If you are truly the adventuresome type .… skip this and enjoy. If you don’t like surprises, are traveling with a significant other (or friends), and for those who may be newcomers to the non-touristy side of travel in the tropics, you may want to read the following tidbits. I offer this information not to discourage you, but as an invitation to help you fully enjoy your travel experience.
The community: San Ramon de Rio Blanco (SRRB) is not a tourist town. It is a Tico farming community with about 50 families. Most of the population of SRRB own their own homes and at least half own large tracts of land. About 25 years ago the community voluntarily set aside some of their property as a protected watershed and a future location for a community ecotourism project. They received the encouragement, and a bit of financial assistance, from the Costa Rican government, international conservation organizations and, quite notably, a Danish woman named Karen Mogensen. Some of this set-aside land was primary growth tropical rain forest, but the majority was cow pasture which, thanks to the planning and foresight of the community, is now a healthy secondary growth forest. The vegetation is a mix of evergreen and deciduous trees. Ecologists describe this life zone as a transitional-dry tropical forest. The availably of accessible year-round open water, the diverse vegetation and the determination of the community to re-grow a forest has created a healthy habitat for people and wildlife. The community named their reserve after the Danish conservationist and their benefactor, Karen Mogensen.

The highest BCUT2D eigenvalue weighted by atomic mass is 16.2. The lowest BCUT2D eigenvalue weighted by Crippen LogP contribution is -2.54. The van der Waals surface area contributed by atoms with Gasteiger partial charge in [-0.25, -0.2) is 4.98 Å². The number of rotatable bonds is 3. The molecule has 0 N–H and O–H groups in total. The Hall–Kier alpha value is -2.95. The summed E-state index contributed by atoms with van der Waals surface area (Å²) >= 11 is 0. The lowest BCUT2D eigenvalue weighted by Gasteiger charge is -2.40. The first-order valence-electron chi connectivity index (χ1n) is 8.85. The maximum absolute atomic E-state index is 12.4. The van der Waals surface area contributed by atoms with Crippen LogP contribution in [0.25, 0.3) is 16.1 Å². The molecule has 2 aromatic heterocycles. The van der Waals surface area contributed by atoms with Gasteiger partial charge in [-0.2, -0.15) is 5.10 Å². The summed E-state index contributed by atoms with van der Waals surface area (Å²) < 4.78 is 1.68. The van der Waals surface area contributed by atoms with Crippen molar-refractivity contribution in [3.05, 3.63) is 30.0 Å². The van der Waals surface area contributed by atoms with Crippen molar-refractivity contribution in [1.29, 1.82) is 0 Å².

Note: The San Ramon de Rio Blanco community operates the Cerro Escondido Lodge located in the Karen Mogensen Reserve (KMR). It is a great place if you want to spend just a night or two in the jungle. To reserve a cabin at the KMR contact Arnulfo or Mari Quiros at ((PHONE NUMBER HIDDEN) (Spanish only) or (EMAIL HIDDEN) The Karen Mogensen Reserve is a hike-in destination. The guided hike into the KMR cabins takes about an hour and a half. Once there your friendly Tico hosts will provide you with comfortable accommodations and delicious Costa Rican cuisine.